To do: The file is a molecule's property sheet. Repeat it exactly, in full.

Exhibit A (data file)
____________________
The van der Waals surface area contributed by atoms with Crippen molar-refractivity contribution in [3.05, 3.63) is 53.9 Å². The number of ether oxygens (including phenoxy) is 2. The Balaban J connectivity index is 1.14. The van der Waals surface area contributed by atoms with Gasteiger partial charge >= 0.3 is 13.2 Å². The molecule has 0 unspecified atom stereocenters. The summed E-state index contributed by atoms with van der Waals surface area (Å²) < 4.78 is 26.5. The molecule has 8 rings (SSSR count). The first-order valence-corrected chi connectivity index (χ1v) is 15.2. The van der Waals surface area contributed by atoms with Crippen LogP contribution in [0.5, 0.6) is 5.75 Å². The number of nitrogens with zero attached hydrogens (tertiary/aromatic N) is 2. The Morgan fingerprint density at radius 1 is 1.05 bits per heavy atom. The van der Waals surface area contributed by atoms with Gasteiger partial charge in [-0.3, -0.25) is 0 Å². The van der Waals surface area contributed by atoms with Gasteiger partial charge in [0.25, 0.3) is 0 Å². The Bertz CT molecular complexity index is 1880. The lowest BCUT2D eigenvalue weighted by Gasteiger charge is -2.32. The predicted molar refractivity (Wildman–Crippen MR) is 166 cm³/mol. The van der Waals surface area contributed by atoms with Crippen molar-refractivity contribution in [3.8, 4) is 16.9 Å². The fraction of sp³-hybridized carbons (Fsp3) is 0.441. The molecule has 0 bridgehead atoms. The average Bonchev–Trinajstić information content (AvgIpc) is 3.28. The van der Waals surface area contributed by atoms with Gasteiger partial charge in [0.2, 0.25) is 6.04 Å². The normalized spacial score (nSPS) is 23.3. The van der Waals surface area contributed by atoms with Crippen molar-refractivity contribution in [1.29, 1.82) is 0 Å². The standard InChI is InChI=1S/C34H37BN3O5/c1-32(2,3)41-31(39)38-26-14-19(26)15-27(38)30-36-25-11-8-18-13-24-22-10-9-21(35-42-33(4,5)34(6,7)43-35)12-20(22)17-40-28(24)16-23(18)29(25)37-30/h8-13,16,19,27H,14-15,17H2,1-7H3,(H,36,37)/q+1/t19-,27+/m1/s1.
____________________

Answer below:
The van der Waals surface area contributed by atoms with Crippen molar-refractivity contribution in [3.05, 3.63) is 53.9 Å². The number of ether oxygens (including phenoxy) is 2. The Balaban J connectivity index is 1.14. The van der Waals surface area contributed by atoms with Gasteiger partial charge >= 0.3 is 13.2 Å². The molecule has 0 unspecified atom stereocenters. The summed E-state index contributed by atoms with van der Waals surface area (Å²) < 4.78 is 26.5. The molecule has 8 rings (SSSR count). The first-order valence-corrected chi connectivity index (χ1v) is 15.2. The van der Waals surface area contributed by atoms with Crippen LogP contribution in [0.5, 0.6) is 5.75 Å². The number of nitrogens with zero attached hydrogens (tertiary/aromatic N) is 2. The Morgan fingerprint density at radius 1 is 1.05 bits per heavy atom. The van der Waals surface area contributed by atoms with Gasteiger partial charge in [-0.3, -0.25) is 0 Å². The van der Waals surface area contributed by atoms with Gasteiger partial charge in [0.25, 0.3) is 0 Å². The Bertz CT molecular complexity index is 1880. The lowest BCUT2D eigenvalue weighted by Gasteiger charge is -2.32. The predicted molar refractivity (Wildman–Crippen MR) is 166 cm³/mol. The van der Waals surface area contributed by atoms with Crippen molar-refractivity contribution in [3.8, 4) is 16.9 Å². The fraction of sp³-hybridized carbons (Fsp3) is 0.441. The molecule has 0 bridgehead atoms. The average Bonchev–Trinajstić information content (AvgIpc) is 3.28. The van der Waals surface area contributed by atoms with Gasteiger partial charge in [0.2, 0.25) is 6.04 Å². The normalized spacial score (nSPS) is 23.3. The van der Waals surface area contributed by atoms with Crippen molar-refractivity contribution in [1.29, 1.82) is 0 Å². The standard InChI is InChI=1S/C34H37BN3O5/c1-32(2,3)41-31(39)38-26-14-19(26)15-27(38)30-36-25-11-8-18-13-24-22-10-9-21(35-42-33(4,5)34(6,7)43-35)12-20(22)17-40-28(24)16-23(18)29(25)37-30/h8-13,16,19,27H,14-15,17H2,1-7H3,(H,36,37)/q+1/t19-,27+/m1/s1.